My sister once brought a box of bacon-cheddar flavored crickets to a family gathering. At first, everybody thought the crickets were an amusing joke, but nobody seriously considered eating one. After staring at the crickets for a long while, my brother-in-law finally ate one as we all goggled and gawked. Then the next person ate one, and the next person, and eventually everyone in the room had eaten a cricket. After witnessing someone else eat the cricket, it was much easier for me to eat a cricket, too. (FYI crickets don’t taste like chicken).

In the same way, early Christians adopted an “If Paul can, I can” kind of faith. Let Paul’s resilience and conviction in the face of obstacles encourage you, too, to proceed boldly in your faith. If Paul can withstand being shipwrecked on an island, stoned, bitten by a snake, beaten, and thrown into prison, you can be daring and bold in your faith, too.

When was the last time you took a risk for your faith? Get your hands dirty, get uncomfortable, and get moving.

I eagerly expect and hope that I will in no way be ashamed, but will have sufficient courage so that now as always Christ will be exalted in my body, whether by life or by death.  For to me, to live is Christ and to die is gain. (Philippians 1:20-21).

 

-Mackenzie McClain

Backs Turned to God, or Turning Back to God – Your Choice

Galatians 4

Galatians 4 9

Picking up from yesterday’s chapter, Paul continues to talk about heirs.   I think it is best to go back and read the end of Galatians 3 again (remember, the chapter breaks were added later – not by Paul when he was writing).  Everyone was a slave under the law.  But thankfully, God made a way that they (and we) could become His children.  By accepting Christ, one can become a child of God through adoption.

Because you are his sons, God sent the Spirit of his Son into our hearts, the Spirit who calls out, “Abba,[c] Father.” So you are no longer a slave, but God’s child; and since you are his child, God has made you also an heir.

From slave to heir – what an amazing opportunity!  How often do we take that for granted?  Because of Jesus’ sacrifice, not only have we been freed from the bondage of slavery, but we have also become heirs of God – and our inheritance is eternal life in His Kingdom.

This next section speaks of the Galatians turning their backs to God.  Paul is feeling like he wasted his time and effort with them since they have reverted to how they were before they knew God.  Paul seems to not be able to understand how they could go back.  When he was with them to bring them the gospel the first time, they were a blessing to him, but now they are causing him great distress.  Paul even goes as far as to compare it to the pains of childbirth as he is waiting for Christ to be formed in them again.  As someone who went through that last year, my sarcastic side thinks “Really, Paul?  What do you know about that?”  But my somewhat more logical side can recognize that he is using that language to convey the seriousness of his concern – both in how much he cares for them as if they were his own children, and also how hurt he is by the turning of their backs on what he taught them.

I imagine that the Galatians were not intentionally turning away from God.  But by not being intentionally focused on God, that was the result.  I know I am guilty of this.  It takes work to keep your mind and life set on God.  You may not be actively doing things that would displease Him, but by not actively doing things that do please Him, you are still going to be drifting further and further from Him.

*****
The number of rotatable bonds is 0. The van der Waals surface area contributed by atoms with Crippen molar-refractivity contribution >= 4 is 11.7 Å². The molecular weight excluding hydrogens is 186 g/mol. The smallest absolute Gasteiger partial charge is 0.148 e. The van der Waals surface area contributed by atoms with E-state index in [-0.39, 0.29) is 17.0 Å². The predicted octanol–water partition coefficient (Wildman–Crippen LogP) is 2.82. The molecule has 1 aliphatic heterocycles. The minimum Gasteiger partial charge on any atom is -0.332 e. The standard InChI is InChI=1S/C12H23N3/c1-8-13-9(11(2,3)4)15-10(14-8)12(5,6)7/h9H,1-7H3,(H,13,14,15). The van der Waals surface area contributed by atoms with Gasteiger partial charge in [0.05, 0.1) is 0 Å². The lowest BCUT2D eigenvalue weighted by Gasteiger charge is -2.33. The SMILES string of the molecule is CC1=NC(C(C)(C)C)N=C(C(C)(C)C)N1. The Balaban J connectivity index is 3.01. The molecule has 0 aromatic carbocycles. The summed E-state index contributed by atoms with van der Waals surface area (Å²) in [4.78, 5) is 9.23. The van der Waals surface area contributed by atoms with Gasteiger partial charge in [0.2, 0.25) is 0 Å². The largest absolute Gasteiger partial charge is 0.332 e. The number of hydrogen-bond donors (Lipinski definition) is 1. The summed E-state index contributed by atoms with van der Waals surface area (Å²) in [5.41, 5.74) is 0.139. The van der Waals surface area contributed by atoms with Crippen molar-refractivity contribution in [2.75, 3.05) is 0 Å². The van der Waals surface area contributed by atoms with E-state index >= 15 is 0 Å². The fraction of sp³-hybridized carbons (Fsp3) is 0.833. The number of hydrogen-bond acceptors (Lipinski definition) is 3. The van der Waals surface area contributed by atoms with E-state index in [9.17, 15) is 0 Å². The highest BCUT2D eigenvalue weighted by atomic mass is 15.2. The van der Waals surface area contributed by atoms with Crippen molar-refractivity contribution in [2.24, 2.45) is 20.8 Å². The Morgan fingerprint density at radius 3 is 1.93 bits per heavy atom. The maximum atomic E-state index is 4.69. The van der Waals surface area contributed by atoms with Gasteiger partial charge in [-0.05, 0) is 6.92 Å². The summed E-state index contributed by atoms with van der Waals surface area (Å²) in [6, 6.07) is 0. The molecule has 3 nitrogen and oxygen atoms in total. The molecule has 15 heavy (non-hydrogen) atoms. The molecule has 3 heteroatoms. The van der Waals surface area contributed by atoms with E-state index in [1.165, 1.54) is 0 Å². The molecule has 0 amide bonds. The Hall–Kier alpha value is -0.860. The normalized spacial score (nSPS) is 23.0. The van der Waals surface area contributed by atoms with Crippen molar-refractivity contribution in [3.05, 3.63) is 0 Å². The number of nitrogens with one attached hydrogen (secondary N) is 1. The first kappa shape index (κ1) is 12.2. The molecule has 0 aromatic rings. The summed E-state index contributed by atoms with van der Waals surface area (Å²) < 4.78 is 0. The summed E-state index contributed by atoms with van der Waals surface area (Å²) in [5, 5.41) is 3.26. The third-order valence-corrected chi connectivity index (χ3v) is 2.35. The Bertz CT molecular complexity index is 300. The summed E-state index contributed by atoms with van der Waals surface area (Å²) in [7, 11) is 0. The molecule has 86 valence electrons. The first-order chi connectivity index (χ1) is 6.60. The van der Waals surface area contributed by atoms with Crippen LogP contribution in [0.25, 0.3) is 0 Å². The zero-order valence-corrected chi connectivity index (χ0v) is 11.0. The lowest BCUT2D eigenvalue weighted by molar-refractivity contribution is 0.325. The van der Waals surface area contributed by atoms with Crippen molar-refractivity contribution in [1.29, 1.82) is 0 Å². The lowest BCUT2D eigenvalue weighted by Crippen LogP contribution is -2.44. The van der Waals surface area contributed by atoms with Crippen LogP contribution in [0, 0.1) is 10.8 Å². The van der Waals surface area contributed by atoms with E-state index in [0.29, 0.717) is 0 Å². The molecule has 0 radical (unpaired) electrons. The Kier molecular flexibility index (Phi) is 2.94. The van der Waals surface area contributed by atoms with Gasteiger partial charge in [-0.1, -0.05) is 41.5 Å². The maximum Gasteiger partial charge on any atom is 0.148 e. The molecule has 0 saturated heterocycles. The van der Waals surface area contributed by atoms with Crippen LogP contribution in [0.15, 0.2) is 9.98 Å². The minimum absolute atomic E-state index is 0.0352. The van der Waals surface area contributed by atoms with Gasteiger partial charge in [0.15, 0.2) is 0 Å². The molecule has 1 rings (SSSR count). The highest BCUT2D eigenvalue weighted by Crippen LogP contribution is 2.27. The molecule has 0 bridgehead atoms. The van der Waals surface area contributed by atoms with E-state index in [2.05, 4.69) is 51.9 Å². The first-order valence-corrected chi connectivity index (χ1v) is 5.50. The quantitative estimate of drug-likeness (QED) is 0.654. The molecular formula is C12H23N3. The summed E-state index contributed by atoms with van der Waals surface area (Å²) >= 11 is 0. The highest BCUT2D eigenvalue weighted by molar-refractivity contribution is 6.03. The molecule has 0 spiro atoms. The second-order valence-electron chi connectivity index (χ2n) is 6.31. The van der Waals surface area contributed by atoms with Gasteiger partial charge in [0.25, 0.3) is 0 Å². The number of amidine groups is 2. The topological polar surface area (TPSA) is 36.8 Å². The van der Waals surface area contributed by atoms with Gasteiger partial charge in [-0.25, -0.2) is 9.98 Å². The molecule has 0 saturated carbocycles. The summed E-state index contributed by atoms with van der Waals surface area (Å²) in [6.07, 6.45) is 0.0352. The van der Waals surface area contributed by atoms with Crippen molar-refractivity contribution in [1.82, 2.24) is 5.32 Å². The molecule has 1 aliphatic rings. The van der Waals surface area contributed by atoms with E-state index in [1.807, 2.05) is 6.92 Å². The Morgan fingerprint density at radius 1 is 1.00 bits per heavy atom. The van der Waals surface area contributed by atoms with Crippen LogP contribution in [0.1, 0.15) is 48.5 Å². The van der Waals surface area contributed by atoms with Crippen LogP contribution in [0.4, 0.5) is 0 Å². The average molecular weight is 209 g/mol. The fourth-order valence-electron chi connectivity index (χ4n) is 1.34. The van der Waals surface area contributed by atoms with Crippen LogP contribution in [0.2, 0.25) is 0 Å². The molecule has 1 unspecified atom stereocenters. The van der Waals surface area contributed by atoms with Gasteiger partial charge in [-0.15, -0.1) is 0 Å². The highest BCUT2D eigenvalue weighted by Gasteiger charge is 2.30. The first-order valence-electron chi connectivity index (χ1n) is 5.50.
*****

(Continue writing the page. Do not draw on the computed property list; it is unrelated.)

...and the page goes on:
Going back to Abraham’s story again, Paul brings up his two sons.

22 For it is written that Abraham had two sons, one by the slave woman and the other by the free woman. 23 His son by the slave woman was born according to the flesh, but his son by the free woman was born as the result of a divine promise. […] 30 But what does Scripture say? “Get rid of the slave woman and her son, for the slave woman’s son will never share in the inheritance with the free woman’s son.”[f]31 Therefore, brothers and sisters, we are not children of the slave woman, but of the free woman.

We want to be children of the promise – of the free woman.  And the only way for us to do this is through Christ, so if you haven’t made the decision to follow him yet, I encourage you to do so!

~Stephanie Fletcher

The Life I Now Live

Galatians 2

Galatians 2 20

Paul has jumped ahead 14 years in his summary of his life as we start this next chapter.   Paul chose to meet with the leaders in the faith to present to them the gospel he was sharing with the Gentiles to make sure he was doing it properly.

This was 14 years after the end of events in the previous chapter, and if you look back, that was 3 years (and sometime) after his conversion.  After 17+ years of being in the faith, Paul, whose words we read in our study of Scripture, still asked those with more experience than he if he was on the right path.  What a good reminder for us!  Sometimes I think it can be easy to assume that for as long as you have been a part of the church (especially if you are someone like me who was raised in the church), that we have it all right.  But it is wise to continually seek counsel to ensure we have not strayed from the truth or are missing anything.

In Paul’s case, the leaders had nothing to add to what he was sharing.  “On the contrary, they recognized that I had been entrusted with the task of preaching the gospel to the uncircumcised,[a]just as Peter had been to the circumcised.[b] For God, who was at work in Peter as an apostle to the circumcised, was also at work in me as an apostle to the Gentiles.”